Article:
The law firm of Covington & Burling yesterday withdrew as defense counsel for former Youth Pride Inc. director Mary Treadwell after the firm discovered that its lawyers previously handled a civil lawsuit against Treadwell.

The suit involved the same Pride real estate spinoff that is the focus of a federal indictment against Treadwell. Covington partner Peter J. Nickles said the ongoing suit raises "obvious ethical problems" that require him to leave the case.

Nickles had informed U.S. District Court Judge John Garrett Penn Tuesday that he would act as Treadwell's court-appointed lawyer. His decision means Penn will have to resume a search for a law firm willing to take on the complex criminal case against Treadwell.

Treadwell, three other officials of the real estate spinoff, P.I. Properties Inc., and an accountant were indicted in February on charges that they conspired to defraud the government and low-income tenants of thousands of dollars in federal housing funds between 1974 and 1978 by using P.I. Properties to obtain government money which they used for personal expenses and profit making ventures.

That government money, according to the indictment, was intended for tenants at the Clifton Terrace Apartments, which was owned by P.I. Properties, and at two other projects managed by the company.

The case that caused Covington to withdraw as Treadwell's lawyers was brought several years ago in behalf of tenants who lived at the Kenesaw Apartments, in Northwest Washington, which was managed by P.I. Properties.

In a letter delivered to Penn's chambers yeterday, Nickles said that earlier case was handled by Covington lawyers who were temporarily assigned to work in the Neighborhood Legal Services program.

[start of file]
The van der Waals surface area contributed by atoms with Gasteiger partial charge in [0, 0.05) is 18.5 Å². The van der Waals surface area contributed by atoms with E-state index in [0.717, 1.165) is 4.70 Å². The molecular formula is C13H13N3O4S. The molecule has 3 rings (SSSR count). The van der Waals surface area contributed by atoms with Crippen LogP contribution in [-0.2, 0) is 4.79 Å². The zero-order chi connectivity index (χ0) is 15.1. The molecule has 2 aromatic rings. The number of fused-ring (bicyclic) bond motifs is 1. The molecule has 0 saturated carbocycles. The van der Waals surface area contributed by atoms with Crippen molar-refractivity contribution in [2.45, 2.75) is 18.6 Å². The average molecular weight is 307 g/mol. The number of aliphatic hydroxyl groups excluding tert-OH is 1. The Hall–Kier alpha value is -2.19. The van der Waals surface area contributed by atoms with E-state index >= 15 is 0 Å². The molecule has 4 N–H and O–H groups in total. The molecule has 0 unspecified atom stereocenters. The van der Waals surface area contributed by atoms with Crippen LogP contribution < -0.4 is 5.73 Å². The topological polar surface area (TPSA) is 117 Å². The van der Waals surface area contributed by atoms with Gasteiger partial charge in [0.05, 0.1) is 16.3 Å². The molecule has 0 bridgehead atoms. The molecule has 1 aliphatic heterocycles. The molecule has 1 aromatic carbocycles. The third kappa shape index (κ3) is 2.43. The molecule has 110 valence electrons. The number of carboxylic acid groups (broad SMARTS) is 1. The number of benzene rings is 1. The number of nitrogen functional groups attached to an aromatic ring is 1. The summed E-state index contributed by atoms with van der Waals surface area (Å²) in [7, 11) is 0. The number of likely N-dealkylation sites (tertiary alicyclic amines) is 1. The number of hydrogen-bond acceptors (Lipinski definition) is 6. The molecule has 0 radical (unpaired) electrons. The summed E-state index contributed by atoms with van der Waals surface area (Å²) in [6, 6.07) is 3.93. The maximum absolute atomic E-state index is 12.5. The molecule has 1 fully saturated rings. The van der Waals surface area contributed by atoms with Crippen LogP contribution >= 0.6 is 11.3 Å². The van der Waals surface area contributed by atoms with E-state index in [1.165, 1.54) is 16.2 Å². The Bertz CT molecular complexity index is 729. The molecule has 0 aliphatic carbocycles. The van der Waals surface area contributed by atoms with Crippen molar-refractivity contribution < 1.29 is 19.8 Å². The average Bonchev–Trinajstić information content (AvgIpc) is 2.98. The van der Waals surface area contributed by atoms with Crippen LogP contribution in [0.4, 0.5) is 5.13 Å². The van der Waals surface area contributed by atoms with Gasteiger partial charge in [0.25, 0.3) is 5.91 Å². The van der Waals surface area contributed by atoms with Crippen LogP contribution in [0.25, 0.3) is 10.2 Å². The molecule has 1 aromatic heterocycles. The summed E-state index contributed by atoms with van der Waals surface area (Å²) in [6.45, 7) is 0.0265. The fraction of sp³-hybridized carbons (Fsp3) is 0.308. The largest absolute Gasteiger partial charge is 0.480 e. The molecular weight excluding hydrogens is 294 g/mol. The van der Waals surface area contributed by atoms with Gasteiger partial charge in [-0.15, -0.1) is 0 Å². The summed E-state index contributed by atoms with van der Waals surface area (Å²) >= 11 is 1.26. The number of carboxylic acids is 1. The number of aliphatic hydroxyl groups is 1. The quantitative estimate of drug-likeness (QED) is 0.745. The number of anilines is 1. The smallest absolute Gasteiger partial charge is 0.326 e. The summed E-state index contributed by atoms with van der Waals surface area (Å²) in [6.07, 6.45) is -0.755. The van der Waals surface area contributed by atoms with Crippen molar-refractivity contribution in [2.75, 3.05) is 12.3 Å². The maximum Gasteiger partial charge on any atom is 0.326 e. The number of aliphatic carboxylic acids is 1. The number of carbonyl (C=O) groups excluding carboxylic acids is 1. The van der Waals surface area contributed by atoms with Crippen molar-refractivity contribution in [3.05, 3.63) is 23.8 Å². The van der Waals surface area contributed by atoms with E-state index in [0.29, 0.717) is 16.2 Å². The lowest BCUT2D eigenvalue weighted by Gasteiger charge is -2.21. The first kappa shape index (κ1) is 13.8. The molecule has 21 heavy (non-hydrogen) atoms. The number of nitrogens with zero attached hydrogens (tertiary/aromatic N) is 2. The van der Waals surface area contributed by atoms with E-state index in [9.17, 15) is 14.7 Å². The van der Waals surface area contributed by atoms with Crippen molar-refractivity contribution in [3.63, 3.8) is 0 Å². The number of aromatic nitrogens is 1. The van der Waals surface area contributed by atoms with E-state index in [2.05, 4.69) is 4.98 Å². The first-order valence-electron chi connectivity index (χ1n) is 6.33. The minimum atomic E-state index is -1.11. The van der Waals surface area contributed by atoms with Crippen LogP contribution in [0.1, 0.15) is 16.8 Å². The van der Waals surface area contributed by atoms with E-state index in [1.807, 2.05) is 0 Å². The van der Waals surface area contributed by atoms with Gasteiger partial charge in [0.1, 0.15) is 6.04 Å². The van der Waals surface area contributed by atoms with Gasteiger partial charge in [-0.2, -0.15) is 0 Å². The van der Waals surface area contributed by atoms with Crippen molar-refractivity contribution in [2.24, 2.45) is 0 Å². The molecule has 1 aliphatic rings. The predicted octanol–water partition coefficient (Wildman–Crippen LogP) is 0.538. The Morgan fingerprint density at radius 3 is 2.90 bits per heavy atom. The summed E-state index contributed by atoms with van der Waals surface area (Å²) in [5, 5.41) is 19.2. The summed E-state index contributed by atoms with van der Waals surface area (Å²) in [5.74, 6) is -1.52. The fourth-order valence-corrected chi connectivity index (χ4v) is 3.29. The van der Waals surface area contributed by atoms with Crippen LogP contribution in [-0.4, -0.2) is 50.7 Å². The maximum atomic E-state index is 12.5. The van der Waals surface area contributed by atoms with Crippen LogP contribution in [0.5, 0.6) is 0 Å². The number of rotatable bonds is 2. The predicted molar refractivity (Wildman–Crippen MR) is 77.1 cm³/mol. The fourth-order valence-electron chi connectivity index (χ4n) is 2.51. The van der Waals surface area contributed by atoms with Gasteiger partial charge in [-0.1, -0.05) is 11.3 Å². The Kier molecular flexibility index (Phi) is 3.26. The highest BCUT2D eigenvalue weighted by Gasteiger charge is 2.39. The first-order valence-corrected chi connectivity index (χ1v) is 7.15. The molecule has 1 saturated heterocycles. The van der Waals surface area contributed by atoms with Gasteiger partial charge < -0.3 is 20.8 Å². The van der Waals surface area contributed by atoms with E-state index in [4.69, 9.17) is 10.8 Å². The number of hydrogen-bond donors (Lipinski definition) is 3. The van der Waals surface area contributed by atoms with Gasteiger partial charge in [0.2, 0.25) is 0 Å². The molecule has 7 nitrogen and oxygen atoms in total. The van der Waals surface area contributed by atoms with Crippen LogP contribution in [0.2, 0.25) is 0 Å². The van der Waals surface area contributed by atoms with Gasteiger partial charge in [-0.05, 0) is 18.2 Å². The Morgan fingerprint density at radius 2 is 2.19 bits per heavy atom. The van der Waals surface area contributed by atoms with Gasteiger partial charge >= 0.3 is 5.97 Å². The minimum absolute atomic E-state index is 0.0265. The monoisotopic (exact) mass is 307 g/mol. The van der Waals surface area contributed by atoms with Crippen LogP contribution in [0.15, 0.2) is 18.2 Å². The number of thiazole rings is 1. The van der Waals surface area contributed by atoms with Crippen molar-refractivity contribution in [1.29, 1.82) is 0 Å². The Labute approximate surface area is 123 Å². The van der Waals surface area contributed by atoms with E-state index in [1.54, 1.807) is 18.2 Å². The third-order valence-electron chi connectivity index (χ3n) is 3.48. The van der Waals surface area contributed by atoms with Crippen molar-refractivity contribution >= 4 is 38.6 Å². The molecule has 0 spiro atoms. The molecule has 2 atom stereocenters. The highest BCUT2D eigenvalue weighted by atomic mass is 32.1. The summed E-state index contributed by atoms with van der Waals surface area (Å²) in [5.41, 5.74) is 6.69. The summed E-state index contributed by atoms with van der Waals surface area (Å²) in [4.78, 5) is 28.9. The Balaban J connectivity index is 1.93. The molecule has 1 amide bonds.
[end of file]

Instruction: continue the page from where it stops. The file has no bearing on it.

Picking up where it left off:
The accountant named in the indictment, Ronald S. Williams, pleaded guilty to a lesser charge Tuesday and has agreed to testify for the prosecution. In exchange for his cooperation, the government has said it will dismiss the charges in the indictment against Williams, who is Treadwell's estranged husband.

Johnny Mickens III, who was a key financial adviser to Treadwell, has also pleaded guilty and agreed to testify for the government. The former bookkeeper for P.I. Properties has also talked to the prosecution.

Treadwell, and the three remaining defendants, Robert E. Lee, Joan M. Booth and Charles W. Rinker Jr. have pleaded not guilty to the charges.

Treadwell, who has insisted that she cannot afford to pay for extensive legal help she needs to defend herself against the charges, could not be reached for comment yesterday. Penn, after examining Treadwell's financial statements, said that she qualified for a lawyer appointed and paid for by the court.